British energy giant Shell on Thursday logged soaring first-quarter net profit as surging oil prices offset a sizeable charge linked to its Russia exit.
Profit after tax leapt 26 percent to $7.1 billion (6.7 billion euros) from a year earlier, Shell said in a statement.
While the group took a $3.9-billion charge on its exit from Russia after Moscow invaded Ukraine, it saw lower costs elsewhere.
Underlying earnings spiked almost three-fold to a quarterly record of $9.1 billion, sparking fresh calls in Britain for a windfall tax on energy majors.
UK consumers are enduring a cost-of-living crisis caused by the highest rate of inflation in decades, also as economies reopen from pandemic lockdowns.
Prime Minister Boris Johnson, who faces a key mid-term test in local elections Thursday, has dismissed calls for a windfall levy on oil giants, arguing it would slow their efforts to invest in cleaner energy.
Yet environmental campaigners and opposition politicians are calling for a one-off tax to ease household budgets and curb reliance on fossil fuels.
“A windfall tax on these unexpected record profits of unimaginable sums would be the fastest and fairest way to ease pressure on households feeling the pinch and reduce our dependence on oil and gas, which is the root cause of the cost of living crisis,” said Greenpeace UK’s Philip Evans.
Shell added Thursday that revenues rallied 51 percent to $84.2 billion in the first three months of the year.
Oil prices have surged in recent months on concerns over tight supplies following the invasion of Ukraine by major oil and gas producer Russia.
“The war in Ukraine is first and foremost a human tragedy, but it has also caused significant disruption to global energy markets and has shown that secure, reliable and affordable energy simply cannot be taken for granted,” noted chief executive Ben van Beurden.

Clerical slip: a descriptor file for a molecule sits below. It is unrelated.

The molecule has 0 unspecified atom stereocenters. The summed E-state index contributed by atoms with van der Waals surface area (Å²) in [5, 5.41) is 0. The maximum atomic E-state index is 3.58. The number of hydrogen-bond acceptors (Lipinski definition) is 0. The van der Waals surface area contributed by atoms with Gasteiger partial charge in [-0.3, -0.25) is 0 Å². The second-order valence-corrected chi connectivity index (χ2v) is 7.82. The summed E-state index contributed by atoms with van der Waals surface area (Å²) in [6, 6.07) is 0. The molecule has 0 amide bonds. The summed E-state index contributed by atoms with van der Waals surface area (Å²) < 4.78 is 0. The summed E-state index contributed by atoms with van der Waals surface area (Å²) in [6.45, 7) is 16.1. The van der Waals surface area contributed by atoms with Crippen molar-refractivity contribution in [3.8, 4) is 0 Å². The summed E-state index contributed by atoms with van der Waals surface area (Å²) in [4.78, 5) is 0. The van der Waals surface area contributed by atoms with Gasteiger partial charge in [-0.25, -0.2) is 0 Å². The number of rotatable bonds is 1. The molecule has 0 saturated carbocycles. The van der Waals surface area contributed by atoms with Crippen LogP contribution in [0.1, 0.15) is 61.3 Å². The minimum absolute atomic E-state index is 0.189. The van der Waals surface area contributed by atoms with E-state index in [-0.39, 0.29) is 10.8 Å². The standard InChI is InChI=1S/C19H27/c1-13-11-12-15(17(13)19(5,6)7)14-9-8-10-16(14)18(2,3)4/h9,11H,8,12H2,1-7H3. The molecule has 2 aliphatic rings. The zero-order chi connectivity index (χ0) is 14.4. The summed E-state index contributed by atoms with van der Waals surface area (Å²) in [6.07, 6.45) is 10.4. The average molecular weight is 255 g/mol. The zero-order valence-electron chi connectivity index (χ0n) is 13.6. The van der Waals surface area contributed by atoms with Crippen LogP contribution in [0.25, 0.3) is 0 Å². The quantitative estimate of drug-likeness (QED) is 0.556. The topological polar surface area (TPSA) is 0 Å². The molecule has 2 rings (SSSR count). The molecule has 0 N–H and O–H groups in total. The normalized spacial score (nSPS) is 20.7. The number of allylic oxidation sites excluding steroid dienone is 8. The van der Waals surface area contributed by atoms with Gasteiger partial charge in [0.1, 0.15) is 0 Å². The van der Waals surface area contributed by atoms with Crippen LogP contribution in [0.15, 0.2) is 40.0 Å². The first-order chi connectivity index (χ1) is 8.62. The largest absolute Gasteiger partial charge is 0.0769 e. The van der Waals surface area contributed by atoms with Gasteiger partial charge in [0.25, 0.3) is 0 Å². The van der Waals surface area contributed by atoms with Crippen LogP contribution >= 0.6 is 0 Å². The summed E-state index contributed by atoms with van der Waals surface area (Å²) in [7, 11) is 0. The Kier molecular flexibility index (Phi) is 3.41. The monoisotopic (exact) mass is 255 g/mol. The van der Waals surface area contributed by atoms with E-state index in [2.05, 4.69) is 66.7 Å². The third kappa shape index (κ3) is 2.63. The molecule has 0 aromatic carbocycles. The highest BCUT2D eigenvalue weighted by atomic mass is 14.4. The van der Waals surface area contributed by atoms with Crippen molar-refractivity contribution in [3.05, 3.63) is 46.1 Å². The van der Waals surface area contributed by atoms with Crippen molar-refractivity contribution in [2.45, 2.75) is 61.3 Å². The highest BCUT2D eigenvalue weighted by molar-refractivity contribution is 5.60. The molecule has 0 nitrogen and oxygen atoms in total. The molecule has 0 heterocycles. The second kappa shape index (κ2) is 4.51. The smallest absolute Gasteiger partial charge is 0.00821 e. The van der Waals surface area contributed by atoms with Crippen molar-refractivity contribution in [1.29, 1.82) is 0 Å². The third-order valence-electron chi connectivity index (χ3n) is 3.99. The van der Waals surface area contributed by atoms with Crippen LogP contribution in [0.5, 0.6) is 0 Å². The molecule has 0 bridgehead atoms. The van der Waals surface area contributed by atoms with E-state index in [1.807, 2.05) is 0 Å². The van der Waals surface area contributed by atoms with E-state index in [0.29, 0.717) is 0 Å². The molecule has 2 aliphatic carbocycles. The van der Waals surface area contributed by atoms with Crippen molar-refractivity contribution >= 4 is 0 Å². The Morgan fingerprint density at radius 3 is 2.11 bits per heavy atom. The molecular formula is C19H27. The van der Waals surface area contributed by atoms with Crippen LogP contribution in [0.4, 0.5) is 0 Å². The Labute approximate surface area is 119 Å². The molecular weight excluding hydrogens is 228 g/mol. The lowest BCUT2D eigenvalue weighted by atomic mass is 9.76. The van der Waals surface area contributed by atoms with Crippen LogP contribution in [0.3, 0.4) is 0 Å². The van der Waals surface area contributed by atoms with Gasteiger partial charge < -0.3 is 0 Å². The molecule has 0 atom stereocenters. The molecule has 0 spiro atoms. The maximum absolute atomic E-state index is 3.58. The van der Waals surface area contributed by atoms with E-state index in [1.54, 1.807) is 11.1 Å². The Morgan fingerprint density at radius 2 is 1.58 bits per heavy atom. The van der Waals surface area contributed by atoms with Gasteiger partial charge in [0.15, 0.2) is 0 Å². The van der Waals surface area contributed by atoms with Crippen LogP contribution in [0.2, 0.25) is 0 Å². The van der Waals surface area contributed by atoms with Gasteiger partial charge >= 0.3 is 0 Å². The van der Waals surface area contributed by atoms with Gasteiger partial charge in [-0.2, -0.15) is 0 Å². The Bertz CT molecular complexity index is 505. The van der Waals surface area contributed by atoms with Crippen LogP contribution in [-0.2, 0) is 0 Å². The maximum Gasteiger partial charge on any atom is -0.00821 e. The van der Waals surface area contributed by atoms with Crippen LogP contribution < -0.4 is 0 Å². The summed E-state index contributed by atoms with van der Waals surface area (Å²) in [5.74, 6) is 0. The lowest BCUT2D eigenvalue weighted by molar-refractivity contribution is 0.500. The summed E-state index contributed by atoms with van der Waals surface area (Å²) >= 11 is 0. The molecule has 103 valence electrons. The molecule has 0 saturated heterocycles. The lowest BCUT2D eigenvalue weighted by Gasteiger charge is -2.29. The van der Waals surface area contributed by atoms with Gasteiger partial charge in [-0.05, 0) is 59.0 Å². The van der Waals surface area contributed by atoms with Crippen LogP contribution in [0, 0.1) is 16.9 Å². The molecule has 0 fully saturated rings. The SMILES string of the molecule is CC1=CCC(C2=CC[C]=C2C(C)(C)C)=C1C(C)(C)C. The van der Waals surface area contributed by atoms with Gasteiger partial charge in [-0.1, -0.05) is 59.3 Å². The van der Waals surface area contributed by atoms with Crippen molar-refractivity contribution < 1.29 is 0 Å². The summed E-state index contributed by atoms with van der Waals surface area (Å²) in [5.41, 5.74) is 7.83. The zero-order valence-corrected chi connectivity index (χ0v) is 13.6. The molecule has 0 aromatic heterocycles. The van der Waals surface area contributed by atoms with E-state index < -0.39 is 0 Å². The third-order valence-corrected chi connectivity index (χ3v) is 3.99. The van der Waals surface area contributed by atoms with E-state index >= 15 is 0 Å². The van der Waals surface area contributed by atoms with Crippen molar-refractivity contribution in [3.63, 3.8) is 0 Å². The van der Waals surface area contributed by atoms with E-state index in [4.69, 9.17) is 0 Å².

“The impacts of this uncertainty and the higher cost that comes with it are being felt far and wide.”
The London-listed group last month flagged it would take a hit of between $4 billion and $5 billion in the first quarter as a result of impairment from assets and additional charges relating to its Russian activities.
Shell announced in late February that it would sell its stakes in all joint ventures with Russian state energy giant Gazprom after the Kremlin launched its assault on Ukraine.
The company then decided in March to withdraw from Russian gas and oil in line with UK government policy.
Britain, which is far less dependent than the rest of Europe on Russian energy, plans to phase out oil imports by the end of 2022 and eventually stop importing its gas.
Shell’s British rival BP on Tuesday booked its biggest-ever quarterly loss, at $20.4 billion, after a mammoth $25.5 billion charge on its Russian withdrawal.
However, BP also logged record-high underlying profits for the first quarter on high oil prices.
Shell has meanwhile begun the second tranche of its $8.5-billion share buyback unveiled in February.
The group’s share price rallied 3.1 percent to £22.95 in morning deals on London’s rising stock market.
“The recovery in energy prices from the depths of the pandemic had already allowed Shell to reduce net debt and begin a renewed focus on shareholder returns,” said Interactive Investor analyst Richard Hunter
World oil prices rocketed close to $140 per barrel in early March, although they have since fallen back to around $100.
Both BP and Shell had suffered vast losses in 2020 as the coronavirus pandemic slashed energy demand and prices.